The purpose of the present study was to uncover promising practices in the area of mentoring, specifically implementation of one-on-one adult mentoring with students within the California charter school setting. A case study approach formed the theoretical framework for this study. Research questions guiding the study included: How do charter schools use adult mentoring to improve student achievement? How are resources used to implement adult mentoring for students successfully? What challenges have charter schools faced when implementing adult mentoring and how were the challenges addressed? How do key adults perceive the impact of the mentoring program on mentees and mentors? What other evidence exists to support these perceptions?
This study was conducted using a selected sample of two mentoring programs within California charter schools. The selection process utilized the following criteria: the mentoring program must have been implemented for more than one year; it should demonstrate innovativeness; it should show evidence of a positive change for student outcomes; and it should contain a potential for replicability. Data sources, which were qualitative in nature, included interviews with charter school administrators and mentors, a document analysis, and mentoring session observations.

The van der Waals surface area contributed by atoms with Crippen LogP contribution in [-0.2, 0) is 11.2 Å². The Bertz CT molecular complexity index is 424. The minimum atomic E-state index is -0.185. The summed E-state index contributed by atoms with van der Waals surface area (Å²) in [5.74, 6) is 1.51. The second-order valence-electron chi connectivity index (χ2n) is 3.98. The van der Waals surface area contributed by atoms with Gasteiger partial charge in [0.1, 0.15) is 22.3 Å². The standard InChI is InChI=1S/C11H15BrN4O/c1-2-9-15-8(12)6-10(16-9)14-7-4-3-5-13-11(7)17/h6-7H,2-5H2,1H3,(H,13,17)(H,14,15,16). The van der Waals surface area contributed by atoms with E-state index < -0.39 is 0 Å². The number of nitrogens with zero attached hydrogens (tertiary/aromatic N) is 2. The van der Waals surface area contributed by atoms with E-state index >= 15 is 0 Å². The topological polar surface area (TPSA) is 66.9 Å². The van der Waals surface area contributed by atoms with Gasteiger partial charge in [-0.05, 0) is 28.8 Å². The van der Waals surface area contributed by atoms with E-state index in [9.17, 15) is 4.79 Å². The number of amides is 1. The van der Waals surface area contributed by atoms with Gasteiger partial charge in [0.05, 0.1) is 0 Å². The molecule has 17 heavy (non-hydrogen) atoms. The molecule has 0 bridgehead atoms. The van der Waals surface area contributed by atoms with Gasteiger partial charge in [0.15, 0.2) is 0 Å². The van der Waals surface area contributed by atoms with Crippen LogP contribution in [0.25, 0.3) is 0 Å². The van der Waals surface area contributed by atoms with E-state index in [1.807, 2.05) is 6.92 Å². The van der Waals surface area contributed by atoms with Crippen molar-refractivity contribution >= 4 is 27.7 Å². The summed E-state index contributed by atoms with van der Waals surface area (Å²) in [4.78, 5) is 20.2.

The study results showed similarities and differences in the promising practice each charter school performed. A promising practice was defined as a strategy demonstrating the promise, or potential, of improved student achievement. The research provided evidence that one-on-one adult mentoring has the potential to increase student achievement through improving student attendance, grade-to-grade promotion, and decreased discipline referrals.
This study’s findings and conclusions offer meaningful information regarding implementation of school-based mentoring programs. By publicizing these findings and conclusions through USC’s web-based Compendium of Promising Practices, this information has the potential to inspire and guide educators to implement mentoring programs that connect students to school and lead to improved student achievement.
|Commitee:||Gothold, Dr. Stuart E., Kliewer, Dr. Jennifer|
|School:||University of Southern California|
|School Location:||United States -- California|
|Source:||DAI-A 70/05, Dissertation Abstracts International|
|Subjects:||Educational psychology, Secondary education|
|Keywords:||California, Charter schools, High schools, Mentoring, One-on-one adult mentoring, Promising practices|
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